Walder continues his theme of how Maoist policies paralleled those of the Soviet Union in his discussion of Nikita Khrushchev’s February 1956 denunciation of Stalin. Most accounts of Mao’s reaction to Khrushchev’s speech have emphasized Mao’s immediate rejection of the belittling of Stalin because Mao realized his own position in China so closely resembled Stalin’s. Usually, Mao is cast as distancing himself from the de-Stalinization trend. Throughout the Soviet sphere there were conservative leaders who were reluctant to ease Stalinist control. Walder sees Mao, in his famous “Let a hundred flowers bloom” speech on May 2, 1956, accommodating the liberalizing trend in the Soviet bloc in the months after Khrushchev’s speech. However, Mao’s flirtation with post-Stalinist liberalization proved to be short, only five weeks. Then, Mao turned on those who had accepted his call for criticism of the new socialist order. Walder believes that Mao and the Chinese Communist Party leadership sensed “the situation was about to spiral out of control” (p. 148). He argues that Mao drew the fateful lesson “that the prosecution of class struggle was revived as one of the party’s central tasks” (p. 150). Walder finds that Mao returned to being an unreformed Stalinist.
Much of the rest of Walder’s account recounts how Mao turned to ever-repeated waves of class struggle in efforts to erase the difficulties his policies of the Great Leap Forward and the Cultural Revolution would produce. Walder concludes that by the time of the Cultural Revolution, “It is very hard to say what Mao did have in mind. What the Cultural Revolution eventually became was probably not anticipated by Mao himself, or by anyone else in the party leadership” (p. 200). The great helmsman had lost the course by which to steer the revolution.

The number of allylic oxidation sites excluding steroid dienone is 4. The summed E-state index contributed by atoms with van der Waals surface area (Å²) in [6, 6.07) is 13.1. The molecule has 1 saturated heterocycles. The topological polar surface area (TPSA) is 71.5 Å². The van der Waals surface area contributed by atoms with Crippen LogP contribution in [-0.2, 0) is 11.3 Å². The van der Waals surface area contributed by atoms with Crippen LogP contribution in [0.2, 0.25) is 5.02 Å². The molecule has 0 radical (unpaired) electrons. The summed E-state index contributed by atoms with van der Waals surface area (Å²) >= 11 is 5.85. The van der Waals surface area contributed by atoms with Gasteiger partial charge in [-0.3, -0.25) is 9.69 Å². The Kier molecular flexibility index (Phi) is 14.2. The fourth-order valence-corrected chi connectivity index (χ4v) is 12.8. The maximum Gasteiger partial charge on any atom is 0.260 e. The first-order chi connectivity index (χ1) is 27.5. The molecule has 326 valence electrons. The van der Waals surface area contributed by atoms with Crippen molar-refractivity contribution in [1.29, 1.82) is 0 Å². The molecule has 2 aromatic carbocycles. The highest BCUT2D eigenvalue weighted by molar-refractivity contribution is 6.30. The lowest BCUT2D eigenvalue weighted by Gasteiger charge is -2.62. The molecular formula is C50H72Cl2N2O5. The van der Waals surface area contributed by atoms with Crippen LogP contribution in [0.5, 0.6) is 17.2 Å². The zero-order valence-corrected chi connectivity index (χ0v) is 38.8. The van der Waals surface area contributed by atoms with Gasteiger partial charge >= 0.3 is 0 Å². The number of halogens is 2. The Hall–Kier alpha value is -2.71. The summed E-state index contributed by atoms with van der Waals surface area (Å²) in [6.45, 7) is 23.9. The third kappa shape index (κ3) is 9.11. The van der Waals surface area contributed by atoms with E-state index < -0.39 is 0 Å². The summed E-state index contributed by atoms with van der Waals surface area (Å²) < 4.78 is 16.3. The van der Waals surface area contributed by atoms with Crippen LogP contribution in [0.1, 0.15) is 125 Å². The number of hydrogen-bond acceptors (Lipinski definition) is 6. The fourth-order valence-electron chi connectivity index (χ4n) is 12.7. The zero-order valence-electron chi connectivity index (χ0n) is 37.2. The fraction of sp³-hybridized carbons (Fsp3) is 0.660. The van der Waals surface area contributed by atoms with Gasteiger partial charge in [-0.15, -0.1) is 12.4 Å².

Together with the centrality of class struggle in Mao’s policies, Walder finds that Mao’s special emphasis on rapid economic development derived from the Stalinist economic model found in the Short Course. Just as the emphasis on heavy industry helped the Soviet Union defeat Germany, Mao believed, forced, rapid transformation was necessary to bring socialism to China. In the 1950s, he forced the rapid collectivization of agricultural and industrial production. The crescendo was reached in the disastrous Great Leap Forward. In Walder’s judgment, “The Leap would have failed to spur economic growth” but it was the “political campaign that cast economic policy in terms of political loyalty, equating it with class struggle” that produced a great human disaster (p. 155). Mao would not listen that the revolution need not proceed so fast or with so much violence.